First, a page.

Editor’s note: Have you seen the new Catster print magazine in stores? Or in the waiting area of your vet’s office? This article appeared in our September/October 2016 issue. Click here to subscribe to Catster and get the bimonthly magazine delivered to your home.
It’s an eternal question: Which species of domestic animal — cat or dog — has superior intelligence? The standard answer is some version of this: “Dogs do what they’re told, but cats do what they want; so, cats are smarter.” Another routine reply: “We train dogs; cats train us.”
In truth, many dogs don’t do what they’re told. And cats are by nature somewhat more independent than dogs, but does that make them smarter?
Dogs are equally adept at training people as cats. Take a precious puppy who’s taught to ring a bell to ask to go out to do his business, who then quickly learns to ring the bell just to go outside for fun — even if it’s 4 a.m. it takes weeks for the “smart” human to catch on.
Definitions of intelligence vary. Merriam-Webster describes it as the ability to learn, understand or to deal with new or trying situations; the skilled use of reason; the ability to apply knowledge to manipulate one’s environment or to think abstractly as measured by objective criteria.
Not long ago, definitions of animal intelligence discounted use of reason, ability to manipulate the environment, or emotion as playing a role.
According to Charles Darwin, “Intelligence is based on how efficient a species became at doing the things they need to survive.”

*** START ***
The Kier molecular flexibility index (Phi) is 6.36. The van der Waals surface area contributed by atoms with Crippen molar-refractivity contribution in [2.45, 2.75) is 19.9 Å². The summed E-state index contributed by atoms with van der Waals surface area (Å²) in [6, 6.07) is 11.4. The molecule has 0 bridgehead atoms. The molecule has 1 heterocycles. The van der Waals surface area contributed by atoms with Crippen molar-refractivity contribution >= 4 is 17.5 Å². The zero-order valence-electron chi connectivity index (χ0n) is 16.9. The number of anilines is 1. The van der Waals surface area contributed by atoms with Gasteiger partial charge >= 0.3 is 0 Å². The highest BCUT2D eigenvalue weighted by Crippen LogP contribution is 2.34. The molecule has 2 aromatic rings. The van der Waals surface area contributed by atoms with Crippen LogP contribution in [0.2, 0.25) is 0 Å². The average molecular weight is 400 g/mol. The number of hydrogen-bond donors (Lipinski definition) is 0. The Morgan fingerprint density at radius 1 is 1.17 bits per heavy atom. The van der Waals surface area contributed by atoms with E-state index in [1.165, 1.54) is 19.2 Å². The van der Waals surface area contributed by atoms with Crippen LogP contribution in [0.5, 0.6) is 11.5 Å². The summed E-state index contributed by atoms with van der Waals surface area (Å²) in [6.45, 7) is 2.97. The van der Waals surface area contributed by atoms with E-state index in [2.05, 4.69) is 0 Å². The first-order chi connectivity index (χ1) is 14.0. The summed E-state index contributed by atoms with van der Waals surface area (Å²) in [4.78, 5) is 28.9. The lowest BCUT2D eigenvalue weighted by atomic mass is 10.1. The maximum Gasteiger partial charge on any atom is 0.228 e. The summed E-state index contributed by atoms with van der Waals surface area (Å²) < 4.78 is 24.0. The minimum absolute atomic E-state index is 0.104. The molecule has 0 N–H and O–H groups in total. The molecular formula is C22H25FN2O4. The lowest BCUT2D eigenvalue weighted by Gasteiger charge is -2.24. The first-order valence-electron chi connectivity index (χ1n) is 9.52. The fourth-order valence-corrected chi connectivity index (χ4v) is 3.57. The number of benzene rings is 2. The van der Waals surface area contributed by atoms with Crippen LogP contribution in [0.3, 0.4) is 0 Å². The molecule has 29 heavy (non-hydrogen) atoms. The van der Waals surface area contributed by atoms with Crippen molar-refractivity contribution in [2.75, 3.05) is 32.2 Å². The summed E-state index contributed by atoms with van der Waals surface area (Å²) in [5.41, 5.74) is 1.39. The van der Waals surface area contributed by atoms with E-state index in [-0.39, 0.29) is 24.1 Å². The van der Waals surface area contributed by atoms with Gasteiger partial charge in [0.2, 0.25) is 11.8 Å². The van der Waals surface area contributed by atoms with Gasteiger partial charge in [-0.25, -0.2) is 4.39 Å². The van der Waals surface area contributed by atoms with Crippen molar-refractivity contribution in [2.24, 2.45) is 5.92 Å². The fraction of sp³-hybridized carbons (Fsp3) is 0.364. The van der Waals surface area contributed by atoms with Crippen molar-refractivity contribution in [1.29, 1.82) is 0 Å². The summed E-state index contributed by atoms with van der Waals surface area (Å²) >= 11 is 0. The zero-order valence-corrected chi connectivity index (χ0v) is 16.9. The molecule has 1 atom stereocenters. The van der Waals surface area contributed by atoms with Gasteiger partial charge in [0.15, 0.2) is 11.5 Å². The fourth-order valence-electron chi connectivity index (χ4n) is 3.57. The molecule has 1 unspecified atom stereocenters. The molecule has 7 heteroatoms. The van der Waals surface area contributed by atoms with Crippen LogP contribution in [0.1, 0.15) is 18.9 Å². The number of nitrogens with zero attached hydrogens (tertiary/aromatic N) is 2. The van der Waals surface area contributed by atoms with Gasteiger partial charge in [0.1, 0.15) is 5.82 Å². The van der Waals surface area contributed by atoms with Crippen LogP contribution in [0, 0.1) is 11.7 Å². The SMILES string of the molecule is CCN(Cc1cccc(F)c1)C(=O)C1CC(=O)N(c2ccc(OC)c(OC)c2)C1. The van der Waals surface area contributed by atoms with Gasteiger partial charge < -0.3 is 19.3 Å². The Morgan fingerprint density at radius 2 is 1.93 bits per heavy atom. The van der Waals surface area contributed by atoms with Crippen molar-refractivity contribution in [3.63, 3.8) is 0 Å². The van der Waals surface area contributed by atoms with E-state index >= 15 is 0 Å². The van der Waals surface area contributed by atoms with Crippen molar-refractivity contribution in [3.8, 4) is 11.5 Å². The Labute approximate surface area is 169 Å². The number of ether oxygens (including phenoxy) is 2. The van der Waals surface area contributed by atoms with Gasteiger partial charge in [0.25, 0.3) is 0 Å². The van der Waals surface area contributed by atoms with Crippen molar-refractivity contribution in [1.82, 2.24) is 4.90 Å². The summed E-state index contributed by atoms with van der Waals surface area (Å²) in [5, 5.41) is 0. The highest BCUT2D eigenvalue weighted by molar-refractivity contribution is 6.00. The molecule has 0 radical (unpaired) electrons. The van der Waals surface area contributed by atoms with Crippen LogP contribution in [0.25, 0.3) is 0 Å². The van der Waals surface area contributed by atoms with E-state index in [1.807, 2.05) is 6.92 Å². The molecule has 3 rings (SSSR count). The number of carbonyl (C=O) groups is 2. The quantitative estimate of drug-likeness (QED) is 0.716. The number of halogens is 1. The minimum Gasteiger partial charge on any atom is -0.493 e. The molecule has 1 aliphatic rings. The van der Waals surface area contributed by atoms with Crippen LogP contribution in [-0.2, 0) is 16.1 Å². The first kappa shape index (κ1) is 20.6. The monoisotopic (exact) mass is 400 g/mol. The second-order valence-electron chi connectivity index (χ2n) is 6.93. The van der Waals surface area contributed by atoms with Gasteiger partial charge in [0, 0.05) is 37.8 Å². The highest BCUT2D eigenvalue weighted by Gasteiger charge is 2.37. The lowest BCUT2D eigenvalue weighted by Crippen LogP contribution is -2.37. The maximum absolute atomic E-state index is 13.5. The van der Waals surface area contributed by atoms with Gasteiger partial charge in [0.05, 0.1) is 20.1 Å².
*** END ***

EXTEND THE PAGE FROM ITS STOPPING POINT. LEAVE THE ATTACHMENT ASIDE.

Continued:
One might argue that, by this definition, all species that stay healthy, remain numerous, and avoid extinction are equally intelligent.
Perhaps the best definition might be what my friend, certified cat behavior consultant and author Beth Adelman, has said: “Dogs are better at doing dog things (running a long distance to follow a scent), and cats are better at doing cat things (pouncing on an unsuspecting mouse).”
Although I like their answers, I think both Darwin and Adelman are sidestepping the answer.
A definition of cat intelligence from 1940 in the Journal of Comparative Neurology states that cats are self-centered beings with no empathy for others. They can learn only with negative stimuli and have far more limited capacity to learn compared with dogs.
Today, we know that cat brains account for about 0.9 percent of their body mass. The average dog brain is about 1.2 percent. While some scientists argue that brain size matters, most say it only offers a clue regarding intelligence.
It turns out that brain organization matters most. A study published in Proceedings of the Royal Society B in 2013 suggested that massive increases in the brain’s prefrontal cortex played a critical role in ape evolution.
Over evolutionary time, several key brain regions increased in size relative to other regions. Great apes (especially humans) saw a rise in white matter in the prefrontal cortex, the area of the brain most associated with intelligence and responsible